Having adjourned for lunch, the Huawei CFO bail hearing continues to raise eyebrows (among onlookers and the judge).
This morning’s biggest headline is that Meng Wanzhou’s husband promised to post bail equal to C$15 million (around $11 million), made up of cash and the equity value in the couple’s homes in Vancouver, in order to gain her release from jail in Canada while she contests possible extradition to the U.S..
As we noted earlier, the value of these homes and cash as bail payment is peanuts compared with her father’s estimated wealth of $2 billion (Huawei founder Ren Zhengfei).
In an almost comic exchange, as Bloomberg reports, Meng’s husband, Liu Xiaozong, would post the bail and ensure she complies with the terms of her confinement imposed by the court, David Martin, Meng’s defense lawyer, told Justice William Ehrcke of the British Columbia Supreme Court, reassuring that
“She is a woman of character and dignity,” Martin told the court.
“She would comply with your order.”
Of course she would…
To which the judge asked Martin, somewhat shocked at the suggestion, how Liu could possibly serve as his wife’s “jailer,” particularly if the judge couldn’t order Liu to remain in the country.
Martin said he wasn’t aware of Liu’s immigration status in Canada.
Crown attorney John Gibb-Carsley has argued against granting Meng bail because she’s so wealthy that she will easily be able to pay whatever is required and then flee. Since learning of the investigation into her alleged activities, Meng has avoided the U.S. and other Huawei executives have stopped traveling to the U.S., he added.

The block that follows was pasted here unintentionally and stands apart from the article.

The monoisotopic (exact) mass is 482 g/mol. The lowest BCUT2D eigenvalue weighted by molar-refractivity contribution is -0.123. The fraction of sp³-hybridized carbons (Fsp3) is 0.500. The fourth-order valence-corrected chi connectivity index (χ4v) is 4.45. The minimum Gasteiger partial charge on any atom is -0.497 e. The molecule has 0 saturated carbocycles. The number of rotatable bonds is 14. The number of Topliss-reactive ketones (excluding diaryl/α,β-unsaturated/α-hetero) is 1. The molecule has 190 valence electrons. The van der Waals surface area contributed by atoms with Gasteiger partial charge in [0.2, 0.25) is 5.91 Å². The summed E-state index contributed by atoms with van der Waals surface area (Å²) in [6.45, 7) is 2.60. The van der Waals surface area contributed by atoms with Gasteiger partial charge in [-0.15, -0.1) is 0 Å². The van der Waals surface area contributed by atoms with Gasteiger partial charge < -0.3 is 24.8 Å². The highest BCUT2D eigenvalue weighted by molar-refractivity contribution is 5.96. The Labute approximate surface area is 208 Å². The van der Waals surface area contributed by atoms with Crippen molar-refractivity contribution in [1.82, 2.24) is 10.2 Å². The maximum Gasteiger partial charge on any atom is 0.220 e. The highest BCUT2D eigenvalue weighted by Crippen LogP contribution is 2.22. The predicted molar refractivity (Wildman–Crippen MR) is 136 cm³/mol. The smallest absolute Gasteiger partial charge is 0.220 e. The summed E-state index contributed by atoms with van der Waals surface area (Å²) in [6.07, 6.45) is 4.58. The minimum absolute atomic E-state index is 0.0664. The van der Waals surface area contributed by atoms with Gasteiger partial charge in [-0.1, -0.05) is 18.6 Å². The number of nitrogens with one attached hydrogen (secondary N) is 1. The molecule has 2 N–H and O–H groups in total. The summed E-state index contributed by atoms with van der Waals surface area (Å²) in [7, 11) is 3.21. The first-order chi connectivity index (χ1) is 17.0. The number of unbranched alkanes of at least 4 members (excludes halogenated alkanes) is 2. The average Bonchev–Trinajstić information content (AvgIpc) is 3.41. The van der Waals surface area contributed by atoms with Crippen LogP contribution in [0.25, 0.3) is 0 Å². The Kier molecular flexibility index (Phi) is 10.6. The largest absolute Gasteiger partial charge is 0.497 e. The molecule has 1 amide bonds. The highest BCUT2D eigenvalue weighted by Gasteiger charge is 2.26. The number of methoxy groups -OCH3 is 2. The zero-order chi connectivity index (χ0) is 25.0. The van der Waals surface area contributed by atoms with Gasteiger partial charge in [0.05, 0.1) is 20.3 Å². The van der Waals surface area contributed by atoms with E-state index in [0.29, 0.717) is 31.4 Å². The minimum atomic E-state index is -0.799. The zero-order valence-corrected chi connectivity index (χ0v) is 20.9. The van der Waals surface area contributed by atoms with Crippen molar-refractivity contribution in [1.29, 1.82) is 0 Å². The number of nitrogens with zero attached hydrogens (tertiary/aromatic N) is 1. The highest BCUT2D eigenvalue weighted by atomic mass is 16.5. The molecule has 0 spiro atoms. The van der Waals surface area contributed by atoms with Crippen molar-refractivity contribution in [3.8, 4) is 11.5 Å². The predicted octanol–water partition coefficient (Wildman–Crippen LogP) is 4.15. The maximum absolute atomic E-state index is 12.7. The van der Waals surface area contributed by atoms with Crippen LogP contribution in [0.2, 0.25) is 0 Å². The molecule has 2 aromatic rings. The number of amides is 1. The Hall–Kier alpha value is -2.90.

Additionally, Martin told the court that Meng would pay for her own security operations “as an added layer of assurance,” producing an expert witness who testified that Meng’s whereabouts could be confirmed through the use of technology:
“I’m very confident what we will have in place will satisfy the court.”
Of course, one can hardly blame her for running should she be granted bail, but, as Bloomberg concludes, the hearing in Vancouver is the start of a long legal process in Canada that could end with Meng being sent to the U.S. to stand trial. Even though the North American neighbors have a longstanding treaty governing extradition, it can take months, even years, for a defendant to be handed over, if at all. And further still, should a judge agree to extradite Meng, she would have multiple chances to appeal the decision.
Additionally, speaking on a Toronto Panel this afternoon, Canadian foreign minister Chrystia Freeland reassured that the arrest of Huawei’s CFO “was not in any way political” and confirmed that it was “absolutely essential” to follow the law.